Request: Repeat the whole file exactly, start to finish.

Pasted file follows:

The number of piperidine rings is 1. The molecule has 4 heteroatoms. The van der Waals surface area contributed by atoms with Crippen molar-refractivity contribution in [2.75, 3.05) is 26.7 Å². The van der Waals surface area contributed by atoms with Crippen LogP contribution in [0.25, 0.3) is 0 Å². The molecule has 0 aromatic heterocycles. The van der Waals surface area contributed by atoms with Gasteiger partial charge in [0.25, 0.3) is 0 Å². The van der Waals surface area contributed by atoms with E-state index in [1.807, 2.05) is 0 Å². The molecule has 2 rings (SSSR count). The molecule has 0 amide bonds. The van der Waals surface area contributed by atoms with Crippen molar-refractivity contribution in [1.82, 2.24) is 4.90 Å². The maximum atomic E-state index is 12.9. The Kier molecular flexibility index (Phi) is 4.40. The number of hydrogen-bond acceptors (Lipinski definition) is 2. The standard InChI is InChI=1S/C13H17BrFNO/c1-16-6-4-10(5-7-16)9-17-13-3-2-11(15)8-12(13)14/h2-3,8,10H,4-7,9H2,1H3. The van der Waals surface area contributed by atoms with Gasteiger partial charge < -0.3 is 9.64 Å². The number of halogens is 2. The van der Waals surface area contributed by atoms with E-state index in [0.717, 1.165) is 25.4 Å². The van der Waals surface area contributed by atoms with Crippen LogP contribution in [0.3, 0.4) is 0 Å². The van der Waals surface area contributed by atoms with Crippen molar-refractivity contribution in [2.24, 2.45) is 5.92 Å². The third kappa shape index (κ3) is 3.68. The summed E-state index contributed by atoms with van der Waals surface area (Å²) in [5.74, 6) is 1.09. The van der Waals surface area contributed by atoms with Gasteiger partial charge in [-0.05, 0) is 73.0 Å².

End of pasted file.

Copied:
The number of piperidine rings is 1. The molecule has 4 heteroatoms. The van der Waals surface area contributed by atoms with Crippen molar-refractivity contribution in [2.75, 3.05) is 26.7 Å². The van der Waals surface area contributed by atoms with Crippen LogP contribution in [0.25, 0.3) is 0 Å². The molecule has 0 aromatic heterocycles. The van der Waals surface area contributed by atoms with Gasteiger partial charge in [0.25, 0.3) is 0 Å². The van der Waals surface area contributed by atoms with E-state index in [1.807, 2.05) is 0 Å². The molecule has 2 rings (SSSR count). The molecule has 0 amide bonds. The van der Waals surface area contributed by atoms with Crippen molar-refractivity contribution in [1.82, 2.24) is 4.90 Å². The maximum atomic E-state index is 12.9. The Kier molecular flexibility index (Phi) is 4.40. The number of hydrogen-bond acceptors (Lipinski definition) is 2. The standard InChI is InChI=1S/C13H17BrFNO/c1-16-6-4-10(5-7-16)9-17-13-3-2-11(15)8-12(13)14/h2-3,8,10H,4-7,9H2,1H3. The van der Waals surface area contributed by atoms with Gasteiger partial charge < -0.3 is 9.64 Å². The number of halogens is 2. The van der Waals surface area contributed by atoms with E-state index in [0.717, 1.165) is 25.4 Å². The van der Waals surface area contributed by atoms with Crippen LogP contribution in [0.3, 0.4) is 0 Å². The van der Waals surface area contributed by atoms with Crippen molar-refractivity contribution in [2.24, 2.45) is 5.92 Å². The third kappa shape index (κ3) is 3.68. The summed E-state index contributed by atoms with van der Waals surface area (Å²) in [5.74, 6) is 1.09. The van der Waals surface area contributed by atoms with Gasteiger partial charge in [-0.05, 0) is 73.0 Å².